Rappers have had many brushes with the law in the U.S., but not so often in Chile. Yet a rap scene from Chilean pic “Gringuito,” filmed in the Santiago General Cemetery, has wound up in the courts.
The so-called “Gringuito rap” is sung and danced by a group of boys on the steps of a sepulcher dating from the 19th century, when Chilean notables built themselves huge mausoleums to feel prosperous in the afterlife.
The film had been playing for two weeks when a great-granddaughter of Claudio Vicunia Guerrero, senator from 1879 to 1894, went to see the film — and realized that the scene had been shot at her previously resting-in-peace ancestor’s stately home.
Deeply shocked, her family presented an injunction demanding the elimination of the graveyard sequence, claiming it “desecrates the memory of those that repose there” and “makes vulnerable the psychic integrity of their relatives.”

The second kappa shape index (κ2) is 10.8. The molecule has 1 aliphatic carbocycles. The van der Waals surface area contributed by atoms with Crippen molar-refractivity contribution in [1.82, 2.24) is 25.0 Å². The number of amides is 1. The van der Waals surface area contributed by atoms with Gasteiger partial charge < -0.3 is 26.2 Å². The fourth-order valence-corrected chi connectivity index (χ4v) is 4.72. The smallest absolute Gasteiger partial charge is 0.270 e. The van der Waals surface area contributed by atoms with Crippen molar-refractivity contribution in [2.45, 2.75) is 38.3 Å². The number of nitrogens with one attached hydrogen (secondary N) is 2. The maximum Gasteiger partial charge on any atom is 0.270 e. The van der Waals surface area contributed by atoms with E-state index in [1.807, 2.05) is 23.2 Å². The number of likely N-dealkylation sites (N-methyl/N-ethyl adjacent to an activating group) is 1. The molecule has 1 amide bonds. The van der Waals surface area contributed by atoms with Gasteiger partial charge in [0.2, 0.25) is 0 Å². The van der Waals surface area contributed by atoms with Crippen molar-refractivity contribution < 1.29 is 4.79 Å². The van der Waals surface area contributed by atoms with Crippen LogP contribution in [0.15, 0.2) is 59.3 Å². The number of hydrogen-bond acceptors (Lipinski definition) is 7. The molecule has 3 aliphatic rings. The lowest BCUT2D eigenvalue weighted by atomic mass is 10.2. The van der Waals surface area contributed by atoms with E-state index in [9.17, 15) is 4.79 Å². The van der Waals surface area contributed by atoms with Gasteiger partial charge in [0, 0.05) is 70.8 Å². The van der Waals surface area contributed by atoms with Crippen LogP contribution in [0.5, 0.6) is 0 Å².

The injunction also requested that the film be withdrawn from exhibition until a verdict was reached, but courts have allowed it to continue. Local support for director Sergio Castilla has been strong, and actress Geraldine Chaplin, who is Castilla’s sister-in-law, has also spoken in his defense.
As the trial approaches, the cemetery’s administrator — who OK’d the location shoot — is expected to explain that, in public graveyards, there is no private property.